A committee comprised of six Mary Washington faculty members and an architect from Burt Hill met March 10 to propose a new campus center site recommendation.
Instead of demolishing Seacobeck Hall, the committee proposed Chandler Hall, home to the psychology and business departments, as the site for the future student center and dining facility. However, the committee agrees Seacobeck should be repurposed to meet the needs of the growing school community.
According to the committee’s recommendation, Seacobeck’s original 1931 Robinson design will be given consideration during the repurposing plans.
Additionally, the committee agrees every effort should be made to retain the clock edifice and columns in front of Chandler in the new design. They also agree that Georgian and Jeffersonian architectural influences should be maintained in the new building.
“The Seacobeck location was not advanced as the primary recommendation due in part to its historical significance,” Doug Searcy, vice president for student affairs and committee chair, said.
According to the committee’s recommendation, Chandler is a better choice for the center because historical integrity has been compromised through previous renovation and additions.
“Dr. Michael Spencer did a great job of detailing the history of the faculty and its relevance to the campus community,” Searcy said.
Spencer, professor of historic preservation, was a member of the committee and helped with the recommendation.
“A lot of [Seacobeck’s] integrity is still there which makes it very important to campus,” Spencer said. “We are going to look at adaption and rehabilitation of the structure. We are looking for something that fits the current footprint of the building.”
According to Spencer, Chandler was originally used as a stand-alone school for the city of Fredericksburg. It allowed education majors to complete their student teaching without leaving campus. At the time, the building was a U-shape. After it was abandoned as a school, UMW hired an architect who filled in the U-shape. Because of this alteration, Spencer said Chandler is not as integral to the school.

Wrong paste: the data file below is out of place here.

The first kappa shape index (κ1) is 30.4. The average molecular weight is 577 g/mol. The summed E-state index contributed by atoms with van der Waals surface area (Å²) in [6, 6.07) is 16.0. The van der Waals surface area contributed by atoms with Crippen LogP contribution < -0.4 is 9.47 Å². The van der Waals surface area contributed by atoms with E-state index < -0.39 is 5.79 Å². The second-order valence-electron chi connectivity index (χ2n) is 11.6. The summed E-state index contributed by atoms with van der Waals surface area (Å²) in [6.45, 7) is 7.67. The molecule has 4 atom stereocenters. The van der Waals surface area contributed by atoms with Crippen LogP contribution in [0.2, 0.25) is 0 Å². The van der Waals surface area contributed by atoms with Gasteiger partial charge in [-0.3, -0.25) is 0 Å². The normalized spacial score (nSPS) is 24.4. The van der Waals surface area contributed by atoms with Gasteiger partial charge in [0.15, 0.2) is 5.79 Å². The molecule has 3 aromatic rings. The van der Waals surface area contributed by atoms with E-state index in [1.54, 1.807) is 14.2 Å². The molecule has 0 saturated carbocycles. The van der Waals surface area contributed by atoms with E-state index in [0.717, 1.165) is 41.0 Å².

“[Chandler] was significant,” Spencer said. “Unfortunately, that association was compromised during the infill and rearrangement process. It’s not that Chandler is awful, but given the opportunity as a preservationist, I choose Chandler as the future site.”
According to Spencer, Seacobeck has a high significance to the school.
“Chandler does not have as much significance and compromised integrity,” he said. “It’s a great compromising strategy. We don’t want to stand in the way of progress, but we are promoting design. Things will change over time, but we want them to change in the best way possible.”
Spencer’s involvement with the committee is important to historic preservation majors on campus.
“I’m excited about the burgeoning relationship between the historic preservation department and the administration,” Emily Morton, a historic preservation major, said.
Students, particularly historic preservation majors, are pleased with this recommendation.
“I think the changes to the Master Plan reflect a more responsible stewardship of our historic resources,” historic preservation major Chris Young said. “The loss of Seacobeck Hall would have irrevocably marred the historic integrity of our campus. I think this gesture is a step forward and broadcasts a positive message about our university.”
“I commend the university for taking into account the opinions of the alumni, students, faculty and community to preserve our valuable historic resources here on campus,” Morton said. “As students we worked so hard to spread the word about our valuable historic resources, so it’s very exciting to hear the results of our efforts have paid off.”
As of now, plans are being considered on where to move the psychology and business departments currently housed in Chandler, but nothing concrete has been decided, according to Searcy.
The recommendations to repurpose Seacobeck and use Chandler as the site for the student center were both reached by a consensus.
According to Searcy, the BOV will review the recommendation at the end of the month.
“If the recommendation is approved by the BOV, plans will be developed for the campus center as well as the function [of] Seacobeck,” Searcy said.